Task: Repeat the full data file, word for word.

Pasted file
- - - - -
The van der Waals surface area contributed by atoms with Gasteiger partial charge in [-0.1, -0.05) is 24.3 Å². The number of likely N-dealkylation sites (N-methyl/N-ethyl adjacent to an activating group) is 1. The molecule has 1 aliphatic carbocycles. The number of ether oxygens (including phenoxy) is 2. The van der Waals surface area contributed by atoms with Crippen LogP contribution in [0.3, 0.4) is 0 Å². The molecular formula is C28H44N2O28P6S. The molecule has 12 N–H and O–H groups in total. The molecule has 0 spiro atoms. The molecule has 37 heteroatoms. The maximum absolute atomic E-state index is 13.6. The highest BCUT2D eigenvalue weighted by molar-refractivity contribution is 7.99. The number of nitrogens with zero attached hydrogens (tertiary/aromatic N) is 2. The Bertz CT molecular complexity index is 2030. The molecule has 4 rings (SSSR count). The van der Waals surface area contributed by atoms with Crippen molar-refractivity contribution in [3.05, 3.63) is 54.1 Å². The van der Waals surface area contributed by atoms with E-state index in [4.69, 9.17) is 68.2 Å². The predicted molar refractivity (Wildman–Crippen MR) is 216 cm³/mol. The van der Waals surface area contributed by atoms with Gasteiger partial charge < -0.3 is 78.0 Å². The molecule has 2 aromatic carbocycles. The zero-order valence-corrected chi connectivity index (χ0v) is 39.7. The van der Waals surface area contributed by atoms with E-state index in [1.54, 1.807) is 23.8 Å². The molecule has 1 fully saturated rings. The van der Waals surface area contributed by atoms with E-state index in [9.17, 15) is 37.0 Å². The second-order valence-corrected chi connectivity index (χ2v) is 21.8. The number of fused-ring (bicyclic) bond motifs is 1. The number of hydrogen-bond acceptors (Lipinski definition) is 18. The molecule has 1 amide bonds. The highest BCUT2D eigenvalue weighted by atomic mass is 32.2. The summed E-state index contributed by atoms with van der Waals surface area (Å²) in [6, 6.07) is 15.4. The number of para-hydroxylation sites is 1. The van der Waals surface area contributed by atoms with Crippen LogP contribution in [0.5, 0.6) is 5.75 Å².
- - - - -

The van der Waals surface area contributed by atoms with Gasteiger partial charge in [-0.1, -0.05) is 24.3 Å². The number of likely N-dealkylation sites (N-methyl/N-ethyl adjacent to an activating group) is 1. The molecule has 1 aliphatic carbocycles. The number of ether oxygens (including phenoxy) is 2. The van der Waals surface area contributed by atoms with Crippen LogP contribution in [0.3, 0.4) is 0 Å². The molecular formula is C28H44N2O28P6S. The molecule has 12 N–H and O–H groups in total. The molecule has 0 spiro atoms. The molecule has 37 heteroatoms. The maximum absolute atomic E-state index is 13.6. The highest BCUT2D eigenvalue weighted by molar-refractivity contribution is 7.99. The number of nitrogens with zero attached hydrogens (tertiary/aromatic N) is 2. The Bertz CT molecular complexity index is 2030. The molecule has 4 rings (SSSR count). The van der Waals surface area contributed by atoms with Crippen molar-refractivity contribution in [3.05, 3.63) is 54.1 Å². The van der Waals surface area contributed by atoms with E-state index in [4.69, 9.17) is 68.2 Å². The predicted molar refractivity (Wildman–Crippen MR) is 216 cm³/mol. The van der Waals surface area contributed by atoms with Gasteiger partial charge < -0.3 is 78.0 Å². The molecule has 2 aromatic carbocycles. The zero-order valence-corrected chi connectivity index (χ0v) is 39.7. The van der Waals surface area contributed by atoms with E-state index in [1.54, 1.807) is 23.8 Å². The molecule has 1 fully saturated rings. The van der Waals surface area contributed by atoms with E-state index in [9.17, 15) is 37.0 Å². The second-order valence-corrected chi connectivity index (χ2v) is 21.8. The number of fused-ring (bicyclic) bond motifs is 1. The number of hydrogen-bond acceptors (Lipinski definition) is 18. The molecule has 1 amide bonds. The highest BCUT2D eigenvalue weighted by atomic mass is 32.2. The summed E-state index contributed by atoms with van der Waals surface area (Å²) in [6, 6.07) is 15.4. The number of para-hydroxylation sites is 1. The van der Waals surface area contributed by atoms with Crippen LogP contribution in [0.5, 0.6) is 5.75 Å².